Sales and Marketing are operating in a land of bubbles. Shifts in society, culture, and demographics are signaling the end of core marketing tactics like content marketing and digital advertising as well as a collapse of marketing technology and big data programs.
According to a 2013 global survey of B2B buyers conducted by Avanade, decision makers buying products and services for their business are paying on average 30 percent more for an improved customer experience.
More than half of those surveyed paid more for a product because the customer experience was better.
Learn more about how to create and manage that kind of improved customer experience at Denver Startup Week.
In the world of customer experience 2014 was the year of multi-channel. Companies worked to develop a presence across devices, platforms and networks. In addition to their traditional advertising and marketing channels companies expanded further into SMS, mobile web, mobile apps and a wide variety of social channels in an effort to be where their customers were. While companies did a great job increasing their presence, the services provided via each channel remain limited. This will be a liability for companies operating with a multi-channel perspective.
Companies operating with a multi-channel perspective dictate the types of services and information a customer can access via each channel. Customers can get product information from a website, access a limited storefront on a mobile app, participate in fun campaigns via twitter or Facebook and get support via a specific phone number or email address. While this is an efficient way for a company to organize, it creates a fragmented and disjointed customer experience that fails to meet the customer expectation.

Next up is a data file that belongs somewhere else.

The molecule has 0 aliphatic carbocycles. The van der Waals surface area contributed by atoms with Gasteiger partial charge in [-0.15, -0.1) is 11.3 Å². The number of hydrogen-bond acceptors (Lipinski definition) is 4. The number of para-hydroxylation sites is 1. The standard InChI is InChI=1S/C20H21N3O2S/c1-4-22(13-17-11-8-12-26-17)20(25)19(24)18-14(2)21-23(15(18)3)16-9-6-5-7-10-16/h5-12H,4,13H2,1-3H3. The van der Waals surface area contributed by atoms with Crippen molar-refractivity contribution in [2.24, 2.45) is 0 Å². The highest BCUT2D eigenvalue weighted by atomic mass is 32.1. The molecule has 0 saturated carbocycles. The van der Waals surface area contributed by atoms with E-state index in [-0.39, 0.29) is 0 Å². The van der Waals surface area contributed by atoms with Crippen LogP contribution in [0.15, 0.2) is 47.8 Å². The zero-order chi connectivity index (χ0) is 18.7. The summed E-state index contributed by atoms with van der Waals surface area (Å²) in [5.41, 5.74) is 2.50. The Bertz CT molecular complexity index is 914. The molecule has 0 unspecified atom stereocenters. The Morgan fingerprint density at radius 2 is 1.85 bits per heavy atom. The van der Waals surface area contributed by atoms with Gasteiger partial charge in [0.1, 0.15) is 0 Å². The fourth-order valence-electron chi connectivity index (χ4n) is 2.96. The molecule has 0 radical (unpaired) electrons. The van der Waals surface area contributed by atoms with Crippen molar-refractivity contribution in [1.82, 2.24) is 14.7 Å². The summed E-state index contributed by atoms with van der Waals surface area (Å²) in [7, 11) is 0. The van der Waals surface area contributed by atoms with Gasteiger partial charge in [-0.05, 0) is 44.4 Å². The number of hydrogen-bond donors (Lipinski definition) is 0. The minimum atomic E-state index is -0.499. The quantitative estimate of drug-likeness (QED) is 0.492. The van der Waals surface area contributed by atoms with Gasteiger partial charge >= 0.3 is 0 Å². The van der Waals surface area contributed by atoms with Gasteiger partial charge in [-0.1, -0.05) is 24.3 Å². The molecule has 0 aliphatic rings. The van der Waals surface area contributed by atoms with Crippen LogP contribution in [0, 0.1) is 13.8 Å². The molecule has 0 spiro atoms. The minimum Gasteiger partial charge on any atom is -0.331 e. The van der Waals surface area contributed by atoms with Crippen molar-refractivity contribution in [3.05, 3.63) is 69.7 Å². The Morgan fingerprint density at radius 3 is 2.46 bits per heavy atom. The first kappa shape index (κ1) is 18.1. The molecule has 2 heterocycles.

Customers expect to be able to get access to all information and services via every channel. Companies need to be able to deliver a full range of services and information everywhere they have a presence. Customers should be able to shop, research and get support regardless of the channel. This requires a significant shift in perspective from channel centric to service centric. Instead of looking first at the channel then defining the services and information that will be provided on that channel companies need to look at the service then define what that service looks like on each channel. This results in every service have a presence on every channel in a way that takes advantage of the strength of that particular channel. (See Using Twitter as a Tech Support Channel).
There are three key requirements for delivering a great customer experience with every service across every channel:
1. Open and accessible IT architecture
Companies need the ability to aggregate data across owned and unowned sources and present that data to customers and front line staff in an actionable format on any device. You need an architecture that support marrying CRM data with Social data with POS data and delivering that information to the right person at exactly the right time. A well design architecture can enable this kind of agility while supporting scalability and extensibility.
2. Detailed understanding of the customer
Companies need to understand their products and services from the customer perspective. Tools like Customer Journey Maps (CJM) help companies understand how customers interact with their products and services and identify touchpoints that need improvement. Companies can also use the CJM to map data to touchpoints, identifying areas where their data or understanding is incomplete.
3. Ongoing assessment plan
Technology and people change too fast to set it and forget it. New channels open up and old channels grow stale every day. Companies need to establish a cross-discipline assessment team to assess the companies understanding of the customer journey and the channels in play at least once a quarter.
2015 is the year of deliver a great customer experience everywhere. Companies that succeed will enjoy greater loyalty and word of mouth.